Underground utility maps are often wrong - if they exist at all. Sometimes utility pipes or cables are relocated during repairs or renovations, but maps are not updated. Sometimes maps represent proposed plans that donít show as-built locations. Sometimes, old maps are simply lost or disintegrated. People who fulfill their legal obligation to contact a central utility marking clearinghouse before digging or drilling may feel a false sense of security since lost or mis-mapped utilities generally will not be marked as a result of such a call. The result of digging or drilling in the presence of unknown, unmarked, unmapped, or incorrectly located utilities can be wasted excavation time (and money), expensive damage (more money), utility downtime (more money), and worst of all - personal injury or death.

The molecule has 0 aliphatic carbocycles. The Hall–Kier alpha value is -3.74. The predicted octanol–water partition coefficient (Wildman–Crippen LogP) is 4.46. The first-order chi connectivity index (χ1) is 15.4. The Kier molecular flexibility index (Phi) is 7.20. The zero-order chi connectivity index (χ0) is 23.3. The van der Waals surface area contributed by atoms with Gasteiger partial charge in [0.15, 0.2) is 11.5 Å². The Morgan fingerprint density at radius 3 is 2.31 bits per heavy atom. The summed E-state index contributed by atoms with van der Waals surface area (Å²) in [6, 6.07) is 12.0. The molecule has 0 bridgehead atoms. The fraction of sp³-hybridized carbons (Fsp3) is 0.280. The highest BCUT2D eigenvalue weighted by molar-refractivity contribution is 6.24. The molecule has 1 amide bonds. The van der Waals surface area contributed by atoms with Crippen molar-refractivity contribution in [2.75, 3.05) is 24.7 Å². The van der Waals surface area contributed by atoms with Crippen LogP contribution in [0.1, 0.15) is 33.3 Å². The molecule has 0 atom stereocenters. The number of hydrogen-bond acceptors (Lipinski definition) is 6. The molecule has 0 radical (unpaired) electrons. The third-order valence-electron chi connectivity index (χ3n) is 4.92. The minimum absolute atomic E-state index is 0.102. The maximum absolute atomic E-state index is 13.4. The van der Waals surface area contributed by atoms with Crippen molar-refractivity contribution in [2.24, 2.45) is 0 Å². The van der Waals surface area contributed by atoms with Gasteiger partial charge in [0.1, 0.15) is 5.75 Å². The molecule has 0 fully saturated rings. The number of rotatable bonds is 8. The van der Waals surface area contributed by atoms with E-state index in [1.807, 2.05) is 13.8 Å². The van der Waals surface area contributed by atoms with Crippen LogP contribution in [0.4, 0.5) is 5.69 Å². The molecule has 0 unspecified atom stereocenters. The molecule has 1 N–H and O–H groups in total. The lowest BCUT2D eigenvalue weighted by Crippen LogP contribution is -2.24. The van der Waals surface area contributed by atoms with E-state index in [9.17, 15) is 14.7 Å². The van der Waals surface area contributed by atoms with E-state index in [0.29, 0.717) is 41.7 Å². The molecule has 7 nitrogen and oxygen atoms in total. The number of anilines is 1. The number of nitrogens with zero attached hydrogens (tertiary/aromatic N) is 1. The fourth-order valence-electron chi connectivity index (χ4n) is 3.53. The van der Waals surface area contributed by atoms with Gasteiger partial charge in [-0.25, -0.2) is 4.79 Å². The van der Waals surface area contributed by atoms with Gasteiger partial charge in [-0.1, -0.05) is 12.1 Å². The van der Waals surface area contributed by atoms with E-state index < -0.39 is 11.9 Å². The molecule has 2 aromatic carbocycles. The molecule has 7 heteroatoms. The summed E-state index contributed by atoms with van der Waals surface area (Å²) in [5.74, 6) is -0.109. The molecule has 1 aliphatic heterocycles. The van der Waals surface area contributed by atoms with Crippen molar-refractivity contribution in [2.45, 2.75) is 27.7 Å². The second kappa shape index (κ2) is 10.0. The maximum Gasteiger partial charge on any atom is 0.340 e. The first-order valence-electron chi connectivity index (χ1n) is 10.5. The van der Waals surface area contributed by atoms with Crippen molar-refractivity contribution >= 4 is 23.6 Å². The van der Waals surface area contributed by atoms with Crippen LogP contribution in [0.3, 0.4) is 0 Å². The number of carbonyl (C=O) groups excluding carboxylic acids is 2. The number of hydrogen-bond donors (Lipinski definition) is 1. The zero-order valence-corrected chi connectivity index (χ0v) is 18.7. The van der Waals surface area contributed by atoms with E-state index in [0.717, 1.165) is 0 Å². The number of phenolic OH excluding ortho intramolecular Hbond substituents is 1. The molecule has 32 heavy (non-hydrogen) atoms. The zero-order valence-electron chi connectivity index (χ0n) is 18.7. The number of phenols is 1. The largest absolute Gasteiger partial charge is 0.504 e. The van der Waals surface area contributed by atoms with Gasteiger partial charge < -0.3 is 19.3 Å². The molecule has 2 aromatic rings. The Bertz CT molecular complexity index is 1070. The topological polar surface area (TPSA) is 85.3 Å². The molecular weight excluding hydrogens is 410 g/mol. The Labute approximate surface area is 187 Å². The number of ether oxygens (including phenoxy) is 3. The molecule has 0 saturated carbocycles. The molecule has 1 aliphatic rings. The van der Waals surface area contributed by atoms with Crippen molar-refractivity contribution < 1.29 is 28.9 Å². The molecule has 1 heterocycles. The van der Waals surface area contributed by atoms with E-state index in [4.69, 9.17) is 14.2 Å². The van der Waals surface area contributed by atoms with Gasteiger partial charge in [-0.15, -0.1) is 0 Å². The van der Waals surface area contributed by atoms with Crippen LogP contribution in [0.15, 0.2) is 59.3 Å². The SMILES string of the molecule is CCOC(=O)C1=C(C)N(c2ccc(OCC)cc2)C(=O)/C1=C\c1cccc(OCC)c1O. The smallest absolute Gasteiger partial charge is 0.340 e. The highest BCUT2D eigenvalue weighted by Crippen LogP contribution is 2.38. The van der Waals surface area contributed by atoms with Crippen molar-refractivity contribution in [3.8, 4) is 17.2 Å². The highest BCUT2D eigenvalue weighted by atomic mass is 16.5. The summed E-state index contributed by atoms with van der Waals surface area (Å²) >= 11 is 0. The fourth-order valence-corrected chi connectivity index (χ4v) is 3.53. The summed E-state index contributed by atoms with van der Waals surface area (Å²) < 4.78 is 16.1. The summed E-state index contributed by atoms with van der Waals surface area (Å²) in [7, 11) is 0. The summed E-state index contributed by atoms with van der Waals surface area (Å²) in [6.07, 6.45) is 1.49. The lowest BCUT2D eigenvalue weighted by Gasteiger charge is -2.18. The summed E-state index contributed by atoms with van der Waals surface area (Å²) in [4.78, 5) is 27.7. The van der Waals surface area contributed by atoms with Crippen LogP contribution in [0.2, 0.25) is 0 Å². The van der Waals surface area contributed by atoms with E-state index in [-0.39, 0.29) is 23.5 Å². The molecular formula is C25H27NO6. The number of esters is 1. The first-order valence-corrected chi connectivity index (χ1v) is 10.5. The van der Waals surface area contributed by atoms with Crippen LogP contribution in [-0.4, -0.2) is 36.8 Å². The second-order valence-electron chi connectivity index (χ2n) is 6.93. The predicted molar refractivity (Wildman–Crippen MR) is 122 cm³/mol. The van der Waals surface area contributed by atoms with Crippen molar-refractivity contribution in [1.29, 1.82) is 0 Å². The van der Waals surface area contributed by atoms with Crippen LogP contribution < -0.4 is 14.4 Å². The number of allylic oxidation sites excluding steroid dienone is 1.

Enviroscan uses state-of-the-art electromagnetic (EM), magnetic, sonic/acoustic, ground penetrating radar (GPR), live line detector, and robotic crawler techniques to detect, trace, and map buried utility lines. Multiple techniques are required in order to provide confident detection of metal, plastic, concrete, masonry, ceramic, and fiber optic pipes and cables.
Utilities are marked in the field using color-coded pavement paint and/or flagging. Occasionally, field markings are all that is required. However, Enviroscan is also capable of providing highly accurate surveying of markings using global positioning systems (GPS) or optical total stations. The survey data is used to make utility maps or overlays for geographic information systems (GIS).
Enviroscanís utility mapping experience ranges from small corner gas stations, through industrial plants and military installations, to entire towns, and involves every type and construction of pipe and cable - including utilities beneath buildings or other structures.